Siren Song of My MotherThe siren song of my mother calls me;
her long notes pierce the unfocused night.
I am weighted, but pulled towards the sea.
Slices of waves jewelled under lunar light
shine, before clouds shroud her as I begin to swim.
Riding the waves the music brings calm;
I want to sit with her, limb touching limb,
as sea salt stiffens the hairs on my arms.
Separated by birth and then by time
I need her to encircle my whole being:
I want to know that I was hers and she was mine.
Yet the song that she keeps on singing
is all melody and vowels now, no words.
I see only sharp shadow rocks, not her.
Hare MotherLast year’s snow
turned your hair pure white.
A winter of wild words:
bitch, trapped, wasted.
His sharp preying eyes had you hiding,
almost glad when he went on the prowl.
Cunning Arctic hare mother you dispersed your litter;
your fully-furred leverets took their scent beyond his range.
Now, new winter, he’s still searching
you still yourself – hope holds you frozen.
Yet he’s watching you, waiting,
won’t just let you go.
You tell yourself they don’t need you.
Then you run.
Apple CrumbleShe taught you not to be scared of maggots
or softening brown bruises dotted with mould,
together you chopped green-white apple chunks
on thick wooden boards,
watched scales gently tipping to accuracy.
She put the smell of rubbing-in, in your memory.
She taught you patience
as together you waited for juices to bubble
sugar to melt
edges to brown.
You learned the joy of anticipation
when you both loaded your spoons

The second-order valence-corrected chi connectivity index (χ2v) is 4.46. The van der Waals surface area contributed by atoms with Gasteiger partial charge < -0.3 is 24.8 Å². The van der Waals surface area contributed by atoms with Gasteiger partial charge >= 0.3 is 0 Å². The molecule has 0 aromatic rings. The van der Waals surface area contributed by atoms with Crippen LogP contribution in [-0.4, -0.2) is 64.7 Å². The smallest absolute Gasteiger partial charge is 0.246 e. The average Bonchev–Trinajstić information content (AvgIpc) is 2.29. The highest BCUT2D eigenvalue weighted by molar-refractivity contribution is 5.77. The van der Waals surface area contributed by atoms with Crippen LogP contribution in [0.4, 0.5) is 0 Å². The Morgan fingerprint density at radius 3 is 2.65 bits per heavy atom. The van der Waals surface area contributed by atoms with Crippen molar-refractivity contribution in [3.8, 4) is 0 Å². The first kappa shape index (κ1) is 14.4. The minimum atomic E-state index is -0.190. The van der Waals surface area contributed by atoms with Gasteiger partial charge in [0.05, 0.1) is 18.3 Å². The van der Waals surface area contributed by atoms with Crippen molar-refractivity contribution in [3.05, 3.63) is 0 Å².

with claggy crumble coated in custard
and, smiling, paused
before the eating began.
And now you dream
of portioning her ashes
spooning them into matchboxes
ready to sprinkle her on the beach at low tide
under lavender bushes in the park,
amongst the bread thrown for birds.
You wake crying at the thought of
strange grey lily-pads on the pond.
Fish DinnerAt first
he’s an extra branch on the log
eyes sung shut
by the water’s repeating lullaby;
his dream too good to break.
When his nostrils flick open
I think it is my scent
that has pressed the switch.
Flex of nose forces eyes forward
awake now and looking, he sees.
Grey sky darkens,
a man stands ready with a bucket of fish,
bullets of rain wound the pool.
The glass is suddenly too thin.
I dread the teeth but do not move.
Other otters come to blur the picture
their sudden hunger
filling the space between him and me.
Tossed fish hold balletic body shapes in the air
before being rawly razored in the tightest of grips.
I see my mother
attacking dab fins in the kitchen,
1977, Silver Jubilee Year
dumping them in flour.
She will fry them fiercely
a few minutes on each side
while she thumps the lumps out of mashed potato.
Fish feast over, the otters plunge into the water.
The rain flattens my hair.
Sue Finch @soopoftheday lives with her wife in North Wales. She likes all kinds of coasts, peculiar things and the scent of ice-cream freezers. Her first collection ‘Magnifying Glass’ is now available from Black Eyes Publishing UK. Twitter: @BlackEyesPubUK
Magnifying Glass will be launched on Oct. 17, 2020 Full details of @soopoftheday’s launch, a free, ticketed event is available at the link below: Sue will be reading with guest poets @AnnaSaund1
@nellivory @georgi_gill. Info on the reading through Facebook at: https://t.co/7OVq1QTK9x
More info about the launch from Black Eyes Publishing at https://t.co/fOEjVwvIyB
Banner: Trophic, a digital painting by Robert Frede Kenter. Tweets: @frede_kenter